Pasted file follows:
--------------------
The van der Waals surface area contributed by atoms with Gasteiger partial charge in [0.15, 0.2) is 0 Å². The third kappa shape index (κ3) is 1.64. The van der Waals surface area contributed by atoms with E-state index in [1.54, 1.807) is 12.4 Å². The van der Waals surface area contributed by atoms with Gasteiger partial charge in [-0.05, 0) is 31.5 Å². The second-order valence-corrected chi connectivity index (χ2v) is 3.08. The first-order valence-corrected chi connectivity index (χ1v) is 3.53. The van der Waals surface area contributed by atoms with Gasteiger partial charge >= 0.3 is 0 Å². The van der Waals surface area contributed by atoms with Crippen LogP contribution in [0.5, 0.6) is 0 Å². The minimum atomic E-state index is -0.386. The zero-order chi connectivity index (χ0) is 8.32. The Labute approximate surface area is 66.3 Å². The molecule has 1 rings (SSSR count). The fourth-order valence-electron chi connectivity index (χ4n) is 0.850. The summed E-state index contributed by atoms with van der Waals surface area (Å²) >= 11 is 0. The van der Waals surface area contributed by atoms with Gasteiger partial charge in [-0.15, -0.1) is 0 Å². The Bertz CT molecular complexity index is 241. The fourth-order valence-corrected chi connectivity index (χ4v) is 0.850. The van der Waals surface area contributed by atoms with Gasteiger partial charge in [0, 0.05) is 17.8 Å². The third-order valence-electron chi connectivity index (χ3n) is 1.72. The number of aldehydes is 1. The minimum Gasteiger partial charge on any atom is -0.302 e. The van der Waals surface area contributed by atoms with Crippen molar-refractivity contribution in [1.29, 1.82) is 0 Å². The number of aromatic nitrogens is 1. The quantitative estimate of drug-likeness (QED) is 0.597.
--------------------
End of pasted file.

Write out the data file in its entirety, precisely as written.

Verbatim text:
The van der Waals surface area contributed by atoms with Gasteiger partial charge in [0.15, 0.2) is 0 Å². The third kappa shape index (κ3) is 1.64. The van der Waals surface area contributed by atoms with E-state index in [1.54, 1.807) is 12.4 Å². The van der Waals surface area contributed by atoms with Gasteiger partial charge in [-0.05, 0) is 31.5 Å². The second-order valence-corrected chi connectivity index (χ2v) is 3.08. The first-order valence-corrected chi connectivity index (χ1v) is 3.53. The van der Waals surface area contributed by atoms with Gasteiger partial charge >= 0.3 is 0 Å². The van der Waals surface area contributed by atoms with Crippen LogP contribution in [0.5, 0.6) is 0 Å². The minimum atomic E-state index is -0.386. The zero-order chi connectivity index (χ0) is 8.32. The Labute approximate surface area is 66.3 Å². The molecule has 1 rings (SSSR count). The fourth-order valence-electron chi connectivity index (χ4n) is 0.850. The summed E-state index contributed by atoms with van der Waals surface area (Å²) >= 11 is 0. The van der Waals surface area contributed by atoms with Gasteiger partial charge in [-0.15, -0.1) is 0 Å². The Bertz CT molecular complexity index is 241. The fourth-order valence-corrected chi connectivity index (χ4v) is 0.850. The van der Waals surface area contributed by atoms with Gasteiger partial charge in [0, 0.05) is 17.8 Å². The third-order valence-electron chi connectivity index (χ3n) is 1.72. The number of aldehydes is 1. The minimum Gasteiger partial charge on any atom is -0.302 e. The van der Waals surface area contributed by atoms with Crippen molar-refractivity contribution in [1.29, 1.82) is 0 Å². The number of aromatic nitrogens is 1. The quantitative estimate of drug-likeness (QED) is 0.597.